Director: Tom Noakes

Director: Tom Noakes

Artist: Tigerilla ft. Gill Bates

Video: Tulips

How were you approached for the job?

I actually approached the artist Mallrat to do a clip after hearing one of her banging tracks on FBI radio. I reached out to her manager who happens to be Tigerilla (Matthew Khabbaz), and is responsible for producing her tracks. He had a clip coming up, I dug the song and pitched an idea based on a loose concept he wanted to explore about a powerful fragrance called ‘Tulips’ named after the track.

I took that framework and workshopped a story and tone.

What inspired your idea?

A good mate of mine has some pretty unconventional dance moves, which I’ve always wanted to integrate into a clip and the Tigerilla track provided the perfect beat.

Was setting the story in a school with children always your first choice of character and location?

Setting the story in a school came from Tigerilla. He wanted to create a nostalgic throwback to school dramas where the uncool kids get the babes. That evolved into what it is now, which is very far removed from that classic narrative.

Tell us about the production process?

Tigerilla and EMI were really collaborative and afforded us the freedom and space to do our thing. Belinda Dean, who produced the clip, and myself were on a commercial at the time and had to squeeze pre-production on this when we could. Fortunately we were surrounded with really generous and lovely crew, from Daisy Hicks at i4 Casting, to James Brown the cinematographer. Everyone pitched in, sacrificed and sweated for no money. A real passion project.

How did you go about the casting?

Daisy Hicks at i4 helped with casting. They’re an amazing casting studio at Fox who have collaborated on a lot of my commercial work. Ethan and Karina were standouts from the sessions and could hold a straight face. Which is nearly impossible given the awkward dance moves. It’s hard not to laugh at yourself when you’re gyrating oddly.

What were the limitations you faced with the production?

We just had to be reasonable about managing expectations. I designed the concept around a restrained performance, with one or two location moves. It came together really seamlessly for a single day shoot. We did go overtime and had to compromise some shots but nothing catastrophic.

What was the project turnaround?

We had two weeks to cast with a week pre, a single day shoot and a couple of days editing and grading. Which was just me and my lil laptop.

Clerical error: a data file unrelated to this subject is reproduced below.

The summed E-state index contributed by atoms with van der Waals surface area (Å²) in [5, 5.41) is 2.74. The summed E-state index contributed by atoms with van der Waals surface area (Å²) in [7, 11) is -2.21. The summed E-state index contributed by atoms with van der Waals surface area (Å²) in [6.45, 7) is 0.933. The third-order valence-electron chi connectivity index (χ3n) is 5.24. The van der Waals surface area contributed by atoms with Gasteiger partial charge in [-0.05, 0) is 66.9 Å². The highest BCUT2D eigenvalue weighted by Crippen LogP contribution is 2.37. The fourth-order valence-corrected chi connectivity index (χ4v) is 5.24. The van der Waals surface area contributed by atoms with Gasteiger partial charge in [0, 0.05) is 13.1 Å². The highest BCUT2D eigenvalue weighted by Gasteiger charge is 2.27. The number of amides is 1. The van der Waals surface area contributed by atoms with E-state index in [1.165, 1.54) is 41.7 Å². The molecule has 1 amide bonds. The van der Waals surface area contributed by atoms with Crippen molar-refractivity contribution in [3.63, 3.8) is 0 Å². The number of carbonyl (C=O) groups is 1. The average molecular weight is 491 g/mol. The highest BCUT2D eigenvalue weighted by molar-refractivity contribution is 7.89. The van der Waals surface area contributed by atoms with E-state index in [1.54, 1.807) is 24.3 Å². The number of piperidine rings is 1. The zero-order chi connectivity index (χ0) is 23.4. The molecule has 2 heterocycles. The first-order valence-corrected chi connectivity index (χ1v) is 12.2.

Who were your key collaborators?

The formidable James Brown on cinematography aided by the steadicam operator Justin Besser. 
Antony Miller responsible for Art Department and designing the awesome bottle you see at the beginning with the track credits on it. 
Kicking our ass into schedule was my favourite 1st AD Naomi Enfield. 
And of course all supported by Belinda Dean producing and the assistance of Scoundrel Films. It was a huge effort from everyone! 
Oh and Will Goodfellow as ‘boogie consigliere’.

Have you worked with any of them before?

A lot!

You mentioned this video as a ‘passion project’. This is something many directors and producers state in regards to this medium.
You do have a good reputation as a talented commercial director. In saying this, that can keep you pretty occupied with pitching and treatment development. Can I ask you when was the last time you produced a music video? And how important is it to you and your close practitioners to maintain a balance between business and passion productions?

Oh man good question about the balance of pitching, development and passion projects! You really hit a nerve with that one. (A good nerve!)

Your insight is spot on, I spend a lot of my time treating on ads and it can be hard workshopping passion projects into that schedule. I directed a couple of clips back in the day, around 6-7 years ago. I pitched on heaps but never managed to score once.
Since then my commercial career has grown and eclipsed the music video opportunities. I had a long hiatus from pitching on clips after becoming a bit disenfranchised with the game. I found bands a bit apprehensive of bold ideas, in Australia at least. There’s been a bit of a resurgence of music videos lately, which is really exciting. Not so much in budgets, but in ideas currency. Bands are more welcoming of bold and interesting promo’s that don’t rely on spectacle as much as nuance, and that’s awesome. So I’m stoked to be pitching on clips again in a genre that isn’t has heavily governed by committee as commercials.

What did you shoot on? What lenses did you use?

We shot on the Alexa mini with Leica Prime lenses and shot 1600 ISO to give it a dirtier feel.

How involved were the band and label?

EMI were all over it and incredibly supportive, as was Tigerilla.

If you had a chance to approach it again, what would you do differently? 

Wouldn’t change a thing. Stoked!


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